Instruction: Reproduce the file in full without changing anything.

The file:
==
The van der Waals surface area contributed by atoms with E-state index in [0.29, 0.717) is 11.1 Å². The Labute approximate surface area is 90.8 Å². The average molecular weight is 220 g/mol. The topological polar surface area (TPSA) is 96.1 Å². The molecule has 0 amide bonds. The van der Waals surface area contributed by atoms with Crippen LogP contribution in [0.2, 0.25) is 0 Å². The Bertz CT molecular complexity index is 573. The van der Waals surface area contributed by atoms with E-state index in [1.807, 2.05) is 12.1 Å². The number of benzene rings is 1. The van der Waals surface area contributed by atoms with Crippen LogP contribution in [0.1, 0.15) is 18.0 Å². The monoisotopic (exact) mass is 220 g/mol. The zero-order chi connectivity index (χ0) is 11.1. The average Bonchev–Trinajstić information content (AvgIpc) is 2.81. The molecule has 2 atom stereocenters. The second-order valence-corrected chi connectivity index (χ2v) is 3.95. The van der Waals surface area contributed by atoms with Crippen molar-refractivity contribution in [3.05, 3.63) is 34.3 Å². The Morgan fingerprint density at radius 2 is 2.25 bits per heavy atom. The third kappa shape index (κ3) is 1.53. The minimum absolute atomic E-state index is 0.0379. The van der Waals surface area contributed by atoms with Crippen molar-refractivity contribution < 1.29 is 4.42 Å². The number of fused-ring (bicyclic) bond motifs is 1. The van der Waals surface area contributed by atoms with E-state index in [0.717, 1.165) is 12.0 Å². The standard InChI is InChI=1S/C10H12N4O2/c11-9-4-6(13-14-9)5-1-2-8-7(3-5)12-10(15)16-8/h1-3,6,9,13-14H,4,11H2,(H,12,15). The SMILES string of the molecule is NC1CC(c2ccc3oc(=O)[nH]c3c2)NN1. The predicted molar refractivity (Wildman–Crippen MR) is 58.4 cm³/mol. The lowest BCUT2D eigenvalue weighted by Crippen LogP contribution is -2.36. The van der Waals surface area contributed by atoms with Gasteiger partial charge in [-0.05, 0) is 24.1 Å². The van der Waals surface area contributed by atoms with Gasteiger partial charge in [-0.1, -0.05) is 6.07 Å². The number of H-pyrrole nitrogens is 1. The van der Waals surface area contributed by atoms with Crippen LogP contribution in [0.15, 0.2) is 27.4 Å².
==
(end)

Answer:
The van der Waals surface area contributed by atoms with E-state index in [0.29, 0.717) is 11.1 Å². The Labute approximate surface area is 90.8 Å². The average molecular weight is 220 g/mol. The topological polar surface area (TPSA) is 96.1 Å². The molecule has 0 amide bonds. The van der Waals surface area contributed by atoms with Crippen LogP contribution in [0.2, 0.25) is 0 Å². The Bertz CT molecular complexity index is 573. The van der Waals surface area contributed by atoms with E-state index in [1.807, 2.05) is 12.1 Å². The number of benzene rings is 1. The van der Waals surface area contributed by atoms with Crippen LogP contribution in [0.1, 0.15) is 18.0 Å². The monoisotopic (exact) mass is 220 g/mol. The zero-order chi connectivity index (χ0) is 11.1. The average Bonchev–Trinajstić information content (AvgIpc) is 2.81. The molecule has 2 atom stereocenters. The second-order valence-corrected chi connectivity index (χ2v) is 3.95. The van der Waals surface area contributed by atoms with Crippen molar-refractivity contribution in [3.05, 3.63) is 34.3 Å². The Morgan fingerprint density at radius 2 is 2.25 bits per heavy atom. The third kappa shape index (κ3) is 1.53. The minimum absolute atomic E-state index is 0.0379. The van der Waals surface area contributed by atoms with Crippen molar-refractivity contribution < 1.29 is 4.42 Å². The number of fused-ring (bicyclic) bond motifs is 1. The van der Waals surface area contributed by atoms with E-state index in [0.717, 1.165) is 12.0 Å². The standard InChI is InChI=1S/C10H12N4O2/c11-9-4-6(13-14-9)5-1-2-8-7(3-5)12-10(15)16-8/h1-3,6,9,13-14H,4,11H2,(H,12,15). The SMILES string of the molecule is NC1CC(c2ccc3oc(=O)[nH]c3c2)NN1. The predicted molar refractivity (Wildman–Crippen MR) is 58.4 cm³/mol. The lowest BCUT2D eigenvalue weighted by Crippen LogP contribution is -2.36. The van der Waals surface area contributed by atoms with Gasteiger partial charge in [-0.05, 0) is 24.1 Å². The van der Waals surface area contributed by atoms with Gasteiger partial charge in [-0.1, -0.05) is 6.07 Å². The number of H-pyrrole nitrogens is 1. The van der Waals surface area contributed by atoms with Crippen LogP contribution in [0.15, 0.2) is 27.4 Å².